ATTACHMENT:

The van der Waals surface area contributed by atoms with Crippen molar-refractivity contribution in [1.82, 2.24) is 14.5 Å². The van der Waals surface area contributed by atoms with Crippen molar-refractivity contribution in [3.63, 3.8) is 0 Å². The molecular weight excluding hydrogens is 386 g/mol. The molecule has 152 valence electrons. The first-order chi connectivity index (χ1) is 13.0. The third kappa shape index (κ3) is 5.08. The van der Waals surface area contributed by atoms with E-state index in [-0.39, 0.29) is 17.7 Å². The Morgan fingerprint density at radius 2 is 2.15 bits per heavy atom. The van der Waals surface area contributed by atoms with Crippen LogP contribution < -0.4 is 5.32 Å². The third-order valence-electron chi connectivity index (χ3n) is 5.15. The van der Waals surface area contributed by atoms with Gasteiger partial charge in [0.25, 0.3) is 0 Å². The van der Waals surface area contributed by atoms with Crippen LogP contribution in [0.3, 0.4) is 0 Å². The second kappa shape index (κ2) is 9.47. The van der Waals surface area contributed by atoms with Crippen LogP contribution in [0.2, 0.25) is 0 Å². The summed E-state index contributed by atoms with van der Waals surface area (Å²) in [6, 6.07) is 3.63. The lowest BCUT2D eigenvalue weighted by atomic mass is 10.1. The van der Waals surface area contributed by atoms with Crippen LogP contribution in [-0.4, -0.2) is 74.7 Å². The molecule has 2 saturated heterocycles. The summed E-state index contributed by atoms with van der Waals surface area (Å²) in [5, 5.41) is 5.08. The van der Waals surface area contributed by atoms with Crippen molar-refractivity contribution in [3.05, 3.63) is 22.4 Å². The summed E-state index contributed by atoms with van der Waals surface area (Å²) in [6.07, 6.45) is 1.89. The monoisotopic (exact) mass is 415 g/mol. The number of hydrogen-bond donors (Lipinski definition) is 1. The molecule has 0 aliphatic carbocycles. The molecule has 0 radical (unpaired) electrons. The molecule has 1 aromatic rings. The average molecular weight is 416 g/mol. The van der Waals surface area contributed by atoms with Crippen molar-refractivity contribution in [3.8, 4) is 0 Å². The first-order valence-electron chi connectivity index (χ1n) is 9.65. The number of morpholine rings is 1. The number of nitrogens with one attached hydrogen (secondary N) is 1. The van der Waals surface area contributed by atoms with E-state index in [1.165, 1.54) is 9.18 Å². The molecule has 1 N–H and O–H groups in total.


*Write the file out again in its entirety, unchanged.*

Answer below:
The van der Waals surface area contributed by atoms with Crippen molar-refractivity contribution in [1.82, 2.24) is 14.5 Å². The van der Waals surface area contributed by atoms with Crippen molar-refractivity contribution in [3.63, 3.8) is 0 Å². The molecular weight excluding hydrogens is 386 g/mol. The molecule has 152 valence electrons. The first-order chi connectivity index (χ1) is 13.0. The third kappa shape index (κ3) is 5.08. The van der Waals surface area contributed by atoms with E-state index in [-0.39, 0.29) is 17.7 Å². The Morgan fingerprint density at radius 2 is 2.15 bits per heavy atom. The van der Waals surface area contributed by atoms with Crippen LogP contribution < -0.4 is 5.32 Å². The third-order valence-electron chi connectivity index (χ3n) is 5.15. The van der Waals surface area contributed by atoms with Gasteiger partial charge in [0.25, 0.3) is 0 Å². The van der Waals surface area contributed by atoms with Crippen LogP contribution in [0.3, 0.4) is 0 Å². The second kappa shape index (κ2) is 9.47. The van der Waals surface area contributed by atoms with Crippen LogP contribution in [0.2, 0.25) is 0 Å². The summed E-state index contributed by atoms with van der Waals surface area (Å²) in [6, 6.07) is 3.63. The lowest BCUT2D eigenvalue weighted by atomic mass is 10.1. The van der Waals surface area contributed by atoms with Crippen LogP contribution in [-0.4, -0.2) is 74.7 Å². The molecule has 2 saturated heterocycles. The summed E-state index contributed by atoms with van der Waals surface area (Å²) in [5, 5.41) is 5.08. The van der Waals surface area contributed by atoms with Crippen molar-refractivity contribution in [3.05, 3.63) is 22.4 Å². The summed E-state index contributed by atoms with van der Waals surface area (Å²) in [6.07, 6.45) is 1.89. The monoisotopic (exact) mass is 415 g/mol. The number of hydrogen-bond donors (Lipinski definition) is 1. The molecule has 0 aliphatic carbocycles. The molecule has 0 radical (unpaired) electrons. The molecule has 1 aromatic rings. The average molecular weight is 416 g/mol. The van der Waals surface area contributed by atoms with Crippen molar-refractivity contribution in [3.8, 4) is 0 Å². The first-order valence-electron chi connectivity index (χ1n) is 9.65. The number of morpholine rings is 1. The number of nitrogens with one attached hydrogen (secondary N) is 1. The van der Waals surface area contributed by atoms with E-state index in [1.165, 1.54) is 9.18 Å². The molecule has 1 N–H and O–H groups in total.